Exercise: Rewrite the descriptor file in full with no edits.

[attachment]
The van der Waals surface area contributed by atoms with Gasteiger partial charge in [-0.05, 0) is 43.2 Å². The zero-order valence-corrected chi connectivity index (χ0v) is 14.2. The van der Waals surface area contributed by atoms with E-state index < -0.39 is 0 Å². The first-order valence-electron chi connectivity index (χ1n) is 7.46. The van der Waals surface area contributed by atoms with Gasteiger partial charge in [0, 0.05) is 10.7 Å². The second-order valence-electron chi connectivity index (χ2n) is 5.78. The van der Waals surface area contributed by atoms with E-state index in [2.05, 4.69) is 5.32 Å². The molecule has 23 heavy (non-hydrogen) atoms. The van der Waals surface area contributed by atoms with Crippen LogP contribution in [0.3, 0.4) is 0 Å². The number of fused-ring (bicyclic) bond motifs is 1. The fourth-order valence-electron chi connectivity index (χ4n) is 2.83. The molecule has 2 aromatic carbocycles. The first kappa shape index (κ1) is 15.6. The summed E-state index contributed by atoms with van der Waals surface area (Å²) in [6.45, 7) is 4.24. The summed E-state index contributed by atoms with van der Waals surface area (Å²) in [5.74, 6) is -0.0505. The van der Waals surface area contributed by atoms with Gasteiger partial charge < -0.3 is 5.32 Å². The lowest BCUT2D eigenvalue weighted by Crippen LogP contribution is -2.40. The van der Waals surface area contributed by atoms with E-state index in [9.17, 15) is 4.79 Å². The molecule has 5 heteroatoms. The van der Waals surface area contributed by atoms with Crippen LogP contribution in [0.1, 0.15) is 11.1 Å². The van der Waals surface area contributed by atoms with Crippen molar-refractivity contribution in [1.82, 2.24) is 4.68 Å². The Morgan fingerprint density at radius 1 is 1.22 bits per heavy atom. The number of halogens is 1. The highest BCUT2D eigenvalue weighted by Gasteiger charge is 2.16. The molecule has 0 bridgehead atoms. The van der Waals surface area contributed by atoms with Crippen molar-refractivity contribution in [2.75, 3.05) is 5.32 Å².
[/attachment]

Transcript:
The van der Waals surface area contributed by atoms with Gasteiger partial charge in [-0.05, 0) is 43.2 Å². The zero-order valence-corrected chi connectivity index (χ0v) is 14.2. The van der Waals surface area contributed by atoms with E-state index < -0.39 is 0 Å². The first-order valence-electron chi connectivity index (χ1n) is 7.46. The van der Waals surface area contributed by atoms with Gasteiger partial charge in [0, 0.05) is 10.7 Å². The second-order valence-electron chi connectivity index (χ2n) is 5.78. The van der Waals surface area contributed by atoms with E-state index in [2.05, 4.69) is 5.32 Å². The molecule has 23 heavy (non-hydrogen) atoms. The van der Waals surface area contributed by atoms with Crippen LogP contribution in [0.3, 0.4) is 0 Å². The number of fused-ring (bicyclic) bond motifs is 1. The fourth-order valence-electron chi connectivity index (χ4n) is 2.83. The molecule has 2 aromatic carbocycles. The first kappa shape index (κ1) is 15.6. The summed E-state index contributed by atoms with van der Waals surface area (Å²) in [6.45, 7) is 4.24. The summed E-state index contributed by atoms with van der Waals surface area (Å²) in [5.74, 6) is -0.0505. The van der Waals surface area contributed by atoms with Gasteiger partial charge < -0.3 is 5.32 Å². The lowest BCUT2D eigenvalue weighted by Crippen LogP contribution is -2.40. The van der Waals surface area contributed by atoms with E-state index in [9.17, 15) is 4.79 Å². The molecule has 5 heteroatoms. The van der Waals surface area contributed by atoms with Crippen LogP contribution in [0.1, 0.15) is 11.1 Å². The van der Waals surface area contributed by atoms with Crippen molar-refractivity contribution in [1.82, 2.24) is 4.68 Å². The Morgan fingerprint density at radius 1 is 1.22 bits per heavy atom. The number of halogens is 1. The highest BCUT2D eigenvalue weighted by Gasteiger charge is 2.16. The molecule has 0 bridgehead atoms. The van der Waals surface area contributed by atoms with Crippen molar-refractivity contribution in [2.75, 3.05) is 5.32 Å².